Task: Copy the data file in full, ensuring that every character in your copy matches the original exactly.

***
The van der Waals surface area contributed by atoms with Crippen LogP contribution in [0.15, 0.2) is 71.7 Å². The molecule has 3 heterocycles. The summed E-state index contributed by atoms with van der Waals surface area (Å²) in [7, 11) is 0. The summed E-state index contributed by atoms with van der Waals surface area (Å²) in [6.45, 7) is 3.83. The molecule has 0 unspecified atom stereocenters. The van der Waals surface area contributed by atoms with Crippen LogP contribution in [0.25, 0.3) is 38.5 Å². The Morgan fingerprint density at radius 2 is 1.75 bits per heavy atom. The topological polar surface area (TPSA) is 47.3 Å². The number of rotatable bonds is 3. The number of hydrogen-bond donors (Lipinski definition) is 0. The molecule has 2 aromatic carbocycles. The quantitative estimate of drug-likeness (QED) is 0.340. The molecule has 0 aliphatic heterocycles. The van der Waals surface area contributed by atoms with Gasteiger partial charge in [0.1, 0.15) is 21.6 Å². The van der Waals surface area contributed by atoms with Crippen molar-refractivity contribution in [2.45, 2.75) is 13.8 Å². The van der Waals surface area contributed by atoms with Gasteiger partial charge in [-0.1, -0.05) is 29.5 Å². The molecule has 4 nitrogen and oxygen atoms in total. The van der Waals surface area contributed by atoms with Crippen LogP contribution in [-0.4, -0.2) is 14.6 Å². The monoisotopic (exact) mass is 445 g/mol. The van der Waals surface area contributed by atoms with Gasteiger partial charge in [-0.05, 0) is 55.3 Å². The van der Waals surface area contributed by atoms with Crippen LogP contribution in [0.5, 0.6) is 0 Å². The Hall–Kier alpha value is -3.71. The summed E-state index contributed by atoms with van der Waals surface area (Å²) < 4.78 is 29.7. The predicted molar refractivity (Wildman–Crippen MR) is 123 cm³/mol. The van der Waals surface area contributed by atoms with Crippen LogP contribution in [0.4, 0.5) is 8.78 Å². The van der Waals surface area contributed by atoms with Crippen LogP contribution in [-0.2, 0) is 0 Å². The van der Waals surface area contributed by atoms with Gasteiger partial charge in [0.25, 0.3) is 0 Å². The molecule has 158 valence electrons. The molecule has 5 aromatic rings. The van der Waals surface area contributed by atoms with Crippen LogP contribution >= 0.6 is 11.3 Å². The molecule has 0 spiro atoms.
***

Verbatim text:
The van der Waals surface area contributed by atoms with Crippen LogP contribution in [0.15, 0.2) is 71.7 Å². The molecule has 3 heterocycles. The summed E-state index contributed by atoms with van der Waals surface area (Å²) in [7, 11) is 0. The summed E-state index contributed by atoms with van der Waals surface area (Å²) in [6.45, 7) is 3.83. The molecule has 0 unspecified atom stereocenters. The van der Waals surface area contributed by atoms with Crippen LogP contribution in [0.25, 0.3) is 38.5 Å². The Morgan fingerprint density at radius 2 is 1.75 bits per heavy atom. The topological polar surface area (TPSA) is 47.3 Å². The number of rotatable bonds is 3. The number of hydrogen-bond donors (Lipinski definition) is 0. The molecule has 2 aromatic carbocycles. The quantitative estimate of drug-likeness (QED) is 0.340. The molecule has 0 aliphatic heterocycles. The van der Waals surface area contributed by atoms with Gasteiger partial charge in [0.1, 0.15) is 21.6 Å². The van der Waals surface area contributed by atoms with Crippen molar-refractivity contribution in [2.45, 2.75) is 13.8 Å². The van der Waals surface area contributed by atoms with Gasteiger partial charge in [-0.1, -0.05) is 29.5 Å². The molecule has 4 nitrogen and oxygen atoms in total. The van der Waals surface area contributed by atoms with Crippen LogP contribution in [-0.4, -0.2) is 14.6 Å². The monoisotopic (exact) mass is 445 g/mol. The van der Waals surface area contributed by atoms with Gasteiger partial charge in [-0.05, 0) is 55.3 Å². The van der Waals surface area contributed by atoms with Crippen LogP contribution in [0.5, 0.6) is 0 Å². The Hall–Kier alpha value is -3.71. The summed E-state index contributed by atoms with van der Waals surface area (Å²) < 4.78 is 29.7. The predicted molar refractivity (Wildman–Crippen MR) is 123 cm³/mol. The van der Waals surface area contributed by atoms with Crippen LogP contribution in [0.4, 0.5) is 8.78 Å². The van der Waals surface area contributed by atoms with Crippen LogP contribution in [-0.2, 0) is 0 Å². The van der Waals surface area contributed by atoms with Gasteiger partial charge in [0.25, 0.3) is 0 Å². The molecule has 158 valence electrons. The molecule has 5 aromatic rings. The van der Waals surface area contributed by atoms with Crippen LogP contribution >= 0.6 is 11.3 Å². The molecule has 0 spiro atoms.